Updated: Dec 28, 2022
After our bike tour ended in Moshi, Tanzania, David and I teamed up with guides Rumisha and Nicas for a five-day climb up Kilimanjaro, Africa's tallest peak, via the Marangu Route. We summited on February 14, Valentine's Day, beneath a spectacular meteor shower. For more photos, see this Flickr gallery.
Moshi, Tanzania—As has sometimes been the case on Valentine's Day, today's exertions left me breathless. The air at 19,340 feet is quite thin, after all. But I was uncharacteristically frigid, despite my oh-so-sexy rig of silk long underwear, running tights, hiking pants, rain pants, three nylon shirts, fleece anorak, down jacket, Gore Tex shell, and decidedly unflattering rented balaclava.
To watch the sun rise from the roof of Africa, about 50 climbers and our guides set out for the summit around midnight, having climbed for three days to reach the Kibo Hut. The moon was so bright that we didn’t need our headlamps. The Big Dipper hung close to the horizon. Frequent shooting stars whipped their sparkling red tail across the ink of the night.
Despite the breathtaking beauty, I wasn’t in it to win it. My hands had lost all feeling. My runny nose had cut a frozen stream across my face. My legs had grown cranky from the previous three days of ascent. I kept thinking about a friend-of-a-friend who died of high altitude pulmonary edema (HAPE) on Kili.
“Why am I here?” I thought. I recalled the mutterings of the schoolgirls who had followed me up a mountain on my bike just ten days earlier: “These wazungu aren’t going to give me any money. In fact, they’re probably going to cut off my ears!”
I paused with Rumisha. “Sawa, sawa?” (“You okay?”) he asked. I explained that my hands were frozen. He ripped my gloves off and wrapped my useless paws around a hot water bottle in his coat. He then gave me his mittens and took my flimsy gloves for himself. I was still thinking about phoning in my resignation when Rumisha grabbed my hand, and with a “Twende!” (“Let’s go!”) pulled me back on the trail.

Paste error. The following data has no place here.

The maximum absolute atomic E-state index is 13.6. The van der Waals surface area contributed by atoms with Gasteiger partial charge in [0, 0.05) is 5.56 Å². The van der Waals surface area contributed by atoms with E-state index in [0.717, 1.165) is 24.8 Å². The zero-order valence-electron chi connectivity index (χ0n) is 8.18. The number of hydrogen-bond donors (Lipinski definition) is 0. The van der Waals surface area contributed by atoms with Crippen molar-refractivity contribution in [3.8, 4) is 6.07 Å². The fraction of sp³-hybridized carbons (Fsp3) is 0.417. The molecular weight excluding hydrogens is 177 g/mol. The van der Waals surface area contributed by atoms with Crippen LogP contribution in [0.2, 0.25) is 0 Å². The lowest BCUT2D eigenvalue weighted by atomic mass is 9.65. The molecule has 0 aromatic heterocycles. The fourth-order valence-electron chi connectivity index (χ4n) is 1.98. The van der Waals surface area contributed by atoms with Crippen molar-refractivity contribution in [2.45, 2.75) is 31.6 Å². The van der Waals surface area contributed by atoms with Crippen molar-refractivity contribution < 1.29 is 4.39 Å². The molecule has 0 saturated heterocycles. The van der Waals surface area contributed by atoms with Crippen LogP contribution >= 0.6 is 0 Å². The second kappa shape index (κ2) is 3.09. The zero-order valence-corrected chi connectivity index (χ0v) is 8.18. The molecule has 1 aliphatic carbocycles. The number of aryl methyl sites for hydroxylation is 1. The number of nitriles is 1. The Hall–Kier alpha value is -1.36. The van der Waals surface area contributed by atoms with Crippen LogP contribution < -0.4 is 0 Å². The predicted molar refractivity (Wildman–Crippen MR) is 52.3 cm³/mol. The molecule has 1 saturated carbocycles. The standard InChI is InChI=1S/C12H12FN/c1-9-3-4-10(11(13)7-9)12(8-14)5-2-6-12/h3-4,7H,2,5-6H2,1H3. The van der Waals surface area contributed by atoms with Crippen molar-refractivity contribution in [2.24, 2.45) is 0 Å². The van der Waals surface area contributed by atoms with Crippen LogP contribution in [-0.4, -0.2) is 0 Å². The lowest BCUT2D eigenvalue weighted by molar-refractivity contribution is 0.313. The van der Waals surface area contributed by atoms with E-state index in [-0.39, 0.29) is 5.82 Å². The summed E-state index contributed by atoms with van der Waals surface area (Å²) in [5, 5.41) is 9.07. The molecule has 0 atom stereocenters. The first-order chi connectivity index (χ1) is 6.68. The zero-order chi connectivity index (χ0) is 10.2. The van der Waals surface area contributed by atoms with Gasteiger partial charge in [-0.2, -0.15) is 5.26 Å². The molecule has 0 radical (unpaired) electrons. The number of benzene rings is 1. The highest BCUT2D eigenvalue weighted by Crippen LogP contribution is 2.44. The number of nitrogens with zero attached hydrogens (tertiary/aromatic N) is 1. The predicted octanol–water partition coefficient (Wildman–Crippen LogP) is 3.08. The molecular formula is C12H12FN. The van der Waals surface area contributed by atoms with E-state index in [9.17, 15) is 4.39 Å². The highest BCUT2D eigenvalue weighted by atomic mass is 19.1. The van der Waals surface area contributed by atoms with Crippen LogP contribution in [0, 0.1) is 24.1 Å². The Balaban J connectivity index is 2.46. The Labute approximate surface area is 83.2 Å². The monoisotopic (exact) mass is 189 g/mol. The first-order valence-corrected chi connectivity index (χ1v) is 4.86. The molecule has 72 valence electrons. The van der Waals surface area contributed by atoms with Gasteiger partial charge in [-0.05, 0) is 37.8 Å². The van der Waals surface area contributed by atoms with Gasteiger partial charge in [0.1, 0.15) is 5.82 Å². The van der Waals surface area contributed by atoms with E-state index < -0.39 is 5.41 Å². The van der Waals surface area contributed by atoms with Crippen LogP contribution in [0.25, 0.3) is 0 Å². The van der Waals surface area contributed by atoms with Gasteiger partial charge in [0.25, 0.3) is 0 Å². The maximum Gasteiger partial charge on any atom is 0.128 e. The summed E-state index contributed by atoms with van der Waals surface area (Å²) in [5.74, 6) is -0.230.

When we reached the summit some two hours later, David and Nicas were already waiting. “Don’t cry,” Nicas said when I spied the peak marker. But he was too late—a sob had already forced itself out of my chest.
“How did you know that I was going to cry?” I later asked.
Nicas replied, “Tourists always cry when the reach the summit.”
I still don’t know what kinds of tears they were, though—of relief? joy? pain? Probably some combination.
The Furtwangler Glacier glowed low blue like an old PC screen, with the rising sun adding orange every second. Freezing and exhausted, we snapped a few quick photos and then made a hasty retreat to more oxygenated altitudes.
The schlep back down to Kibo (3 miles) and then to Horombo (another 6.5 miles) was slick and quick.
A week later in Arusha, I bought a used copy of Jon Krakauer’s Into Thin Air, a gripping account of altitude-addled decisions and death on Mt. Everest. Reading the book on the plane home, I realized I had snagged one of the seven summits—the highest peaks on each of the Earth’s continents. Although I do not aspire to climb many more of these overgrown hills, I must say that I’m a little proud of myself for hauling my Delta-born, flatland-lubbin’ backside up to one of the highest places on the planet.